Joan Conrad, a retired teacher, told the council she was not able to pay her December, January and February utility bills.
“I haven’t paid the bill for a very good reason,” she said. “I had a heater failure in December, so I had no heat in my home for 10 days. Then a part had to be ordered.”
Conrad was surprised, to say the least, when she received her utility bill.
“My bill said $2,711 dollars,” Conrad told the Council. “I came to the utilities office in Town Hall and asked about the bill. It took several days, and then I got a call that there had been a mistake in my bill and it was $1,807. I was charged a late fee and was told my power would be cut off in March. In order for me to get my power turned back on, Mr. Wood (Town Manager Don Wood) made me pay $400, which is a pretty heavy fee for having power re-connected to your house.”
Conrad told the Council that she was speaking on behalf of many elderly residents in the Town.
“Many seniors only receive about $600 dollars to get through the whole month,” she said. “When you turn off someone’s power, you put them in peril. They slip, they fall, they run into things. Their perception can completely change.”
Teresa Arnold, the Legislative Director for the South Carolina American Association of Retired Persons (AARP) also spoke to the Council members.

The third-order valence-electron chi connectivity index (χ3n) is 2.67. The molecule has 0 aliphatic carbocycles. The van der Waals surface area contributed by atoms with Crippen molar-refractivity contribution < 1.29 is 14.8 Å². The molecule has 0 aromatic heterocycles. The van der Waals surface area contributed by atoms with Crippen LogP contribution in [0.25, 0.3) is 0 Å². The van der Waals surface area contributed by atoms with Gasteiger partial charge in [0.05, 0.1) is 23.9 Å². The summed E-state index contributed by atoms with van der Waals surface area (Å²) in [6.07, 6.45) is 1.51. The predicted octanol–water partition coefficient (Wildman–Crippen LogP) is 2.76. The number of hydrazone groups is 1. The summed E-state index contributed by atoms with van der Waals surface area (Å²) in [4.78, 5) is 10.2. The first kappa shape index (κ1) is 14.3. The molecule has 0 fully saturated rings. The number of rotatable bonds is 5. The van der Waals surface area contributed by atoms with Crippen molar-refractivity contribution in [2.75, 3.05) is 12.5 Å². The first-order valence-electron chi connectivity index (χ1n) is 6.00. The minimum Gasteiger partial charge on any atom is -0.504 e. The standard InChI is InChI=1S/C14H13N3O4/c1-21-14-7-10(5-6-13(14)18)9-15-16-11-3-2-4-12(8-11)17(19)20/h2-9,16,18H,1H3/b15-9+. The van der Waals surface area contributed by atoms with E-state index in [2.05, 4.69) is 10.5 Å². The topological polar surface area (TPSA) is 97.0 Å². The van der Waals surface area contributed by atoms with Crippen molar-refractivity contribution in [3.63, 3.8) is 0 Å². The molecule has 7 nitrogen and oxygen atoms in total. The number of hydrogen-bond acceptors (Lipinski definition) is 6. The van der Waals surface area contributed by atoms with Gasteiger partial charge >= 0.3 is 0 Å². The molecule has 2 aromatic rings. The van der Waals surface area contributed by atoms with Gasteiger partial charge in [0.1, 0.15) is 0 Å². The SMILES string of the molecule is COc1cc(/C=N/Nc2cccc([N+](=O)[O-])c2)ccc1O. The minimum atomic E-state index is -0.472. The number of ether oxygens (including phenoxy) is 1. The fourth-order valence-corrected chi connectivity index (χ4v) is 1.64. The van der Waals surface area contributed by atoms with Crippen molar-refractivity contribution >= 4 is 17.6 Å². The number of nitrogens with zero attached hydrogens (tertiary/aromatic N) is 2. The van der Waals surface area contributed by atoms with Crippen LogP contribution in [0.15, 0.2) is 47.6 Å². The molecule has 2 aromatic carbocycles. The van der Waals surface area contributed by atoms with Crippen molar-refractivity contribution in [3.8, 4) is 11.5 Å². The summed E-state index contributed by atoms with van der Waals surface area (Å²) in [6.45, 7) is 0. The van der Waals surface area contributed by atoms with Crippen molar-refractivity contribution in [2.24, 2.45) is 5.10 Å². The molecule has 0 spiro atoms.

“The AARP has always been concerned about citizens, especially those on fixed incomes,” Arnold said. “Nearly 30 percent of people in S.C. age 50 and over have a hard time paying their utility bills. Please consider what has happened here and see if you can provide her with a little bit of relief.”
Council member Bill Haslett told the other members about his recent economic development training classes he attended in Newberry.
“Newberry is willing to host Fairfield County and the Town to show us how they have improved the Town of Newberry from a ghost town to now drawing an average of 65 to 70 thousand people downtown, who spend an average of $63 dollars a day, each,” Haslett said. “I think we can learn some new good lessons from the Town of Newberry.”
“Newberry funded $17 million in projects with a one cent capital improvement sales tax. We have to learn how successful towns have done it,” he said.
Haslett made a motion that the Town of Winnsboro officials go to Newberry to meet with representatives there. The vote was a unanimous yes. No date was discussed for the meeting.